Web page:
Egypt Awakening in the Early Twentieth Century: Mayy by Boutheina Khaldi (auth.)

By Boutheina Khaldi (auth.)

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They are nice and amiable company. ”86 However, he adds: “It is mainly the women that sit down, and no man will ever sit down before all women have found a place; if a woman joins a company and there is no seat available then one of the men will get up and offer her his seat. ¯aw¯ı contends, are always treated with greater regard than men are. “So when somebody enters the house of his friend, he must first greet the lady of the house before the master. ¯aw¯ı’s narrative along with his further emphasis on etiquette as the polite recognition of the role and status of women was not alien to his understanding and reading of Islamic history.

Her frequent attendees were upper-class women ¯ including ‘A’ishah al-Taym¯ uriyyah, about whom Ziy¯adah wrote 152 a book. il, the niece of the deposed Khedive Ism¯a‘¯ıl. She was fluent in Turkish, Arabic, French, and English. ¯ı (d. af¯a Fahm¯ı (d. 1914); 42 E g y p t A wa k e n i n g the Coptic Prime Minister Butrus Gh¯al¯ı (d. 1910); and F¯aris Nimr (d. il influenced the male intellectuals who frequented her salon a great deal. Her salon, H . r¯ır al-Mar’ah and al-Mar’ah al-Jad¯ıdah (The New Woman) (1900).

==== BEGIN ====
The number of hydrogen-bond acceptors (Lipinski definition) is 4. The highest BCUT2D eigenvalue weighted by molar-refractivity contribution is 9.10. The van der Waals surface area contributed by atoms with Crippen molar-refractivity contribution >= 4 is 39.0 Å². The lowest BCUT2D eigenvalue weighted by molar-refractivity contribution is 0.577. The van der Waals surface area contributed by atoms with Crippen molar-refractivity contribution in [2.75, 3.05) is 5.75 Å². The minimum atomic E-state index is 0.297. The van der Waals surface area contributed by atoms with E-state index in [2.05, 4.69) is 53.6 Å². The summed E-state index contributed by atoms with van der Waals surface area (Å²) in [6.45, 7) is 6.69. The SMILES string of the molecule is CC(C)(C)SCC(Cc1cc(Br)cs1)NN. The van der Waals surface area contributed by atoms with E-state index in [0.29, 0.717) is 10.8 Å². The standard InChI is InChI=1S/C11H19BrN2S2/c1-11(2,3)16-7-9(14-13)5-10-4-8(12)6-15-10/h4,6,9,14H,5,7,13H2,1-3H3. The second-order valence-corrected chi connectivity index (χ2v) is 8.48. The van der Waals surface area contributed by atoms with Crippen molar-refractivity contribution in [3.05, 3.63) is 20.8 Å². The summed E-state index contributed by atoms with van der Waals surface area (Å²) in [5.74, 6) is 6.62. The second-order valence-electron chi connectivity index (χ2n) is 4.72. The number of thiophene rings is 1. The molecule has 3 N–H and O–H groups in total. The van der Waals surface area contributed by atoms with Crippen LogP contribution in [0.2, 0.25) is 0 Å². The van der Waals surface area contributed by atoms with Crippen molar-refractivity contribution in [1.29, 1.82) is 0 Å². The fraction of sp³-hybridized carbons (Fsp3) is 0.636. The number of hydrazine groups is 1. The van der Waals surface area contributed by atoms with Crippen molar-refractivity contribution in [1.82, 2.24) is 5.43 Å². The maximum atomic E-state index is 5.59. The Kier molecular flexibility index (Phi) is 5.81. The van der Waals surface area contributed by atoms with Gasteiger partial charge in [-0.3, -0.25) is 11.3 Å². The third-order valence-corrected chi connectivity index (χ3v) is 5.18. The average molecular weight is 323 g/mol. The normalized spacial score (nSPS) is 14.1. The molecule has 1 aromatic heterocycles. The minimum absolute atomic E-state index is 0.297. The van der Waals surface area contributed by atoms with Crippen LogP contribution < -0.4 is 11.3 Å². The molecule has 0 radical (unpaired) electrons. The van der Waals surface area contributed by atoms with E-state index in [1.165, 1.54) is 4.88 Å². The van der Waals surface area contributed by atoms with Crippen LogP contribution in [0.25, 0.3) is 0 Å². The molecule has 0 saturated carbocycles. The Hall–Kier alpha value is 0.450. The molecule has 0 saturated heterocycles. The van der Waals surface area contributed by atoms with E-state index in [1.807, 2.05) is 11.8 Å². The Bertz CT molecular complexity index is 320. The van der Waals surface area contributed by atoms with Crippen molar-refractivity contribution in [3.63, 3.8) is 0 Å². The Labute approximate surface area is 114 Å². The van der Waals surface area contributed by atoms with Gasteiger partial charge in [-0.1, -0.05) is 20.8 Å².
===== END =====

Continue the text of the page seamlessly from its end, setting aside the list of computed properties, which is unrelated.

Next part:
Aw¯ı’s book Takhl¯ıs al-Ibr¯ız f¯ı Talkh¯ıs B¯ ar¯ız is an important source because it provides not only a comparative study of Egyptian tradition under the Turks and the Parisian tradition, but also a first-hand celebratory view of Parisian culture to the class of educated women in Egypt. These women received their education at home through private tutoring, a fact that made the comparison of Parisian culture to Egyptian culture an important source for selection, appropriation, and/or rejection.

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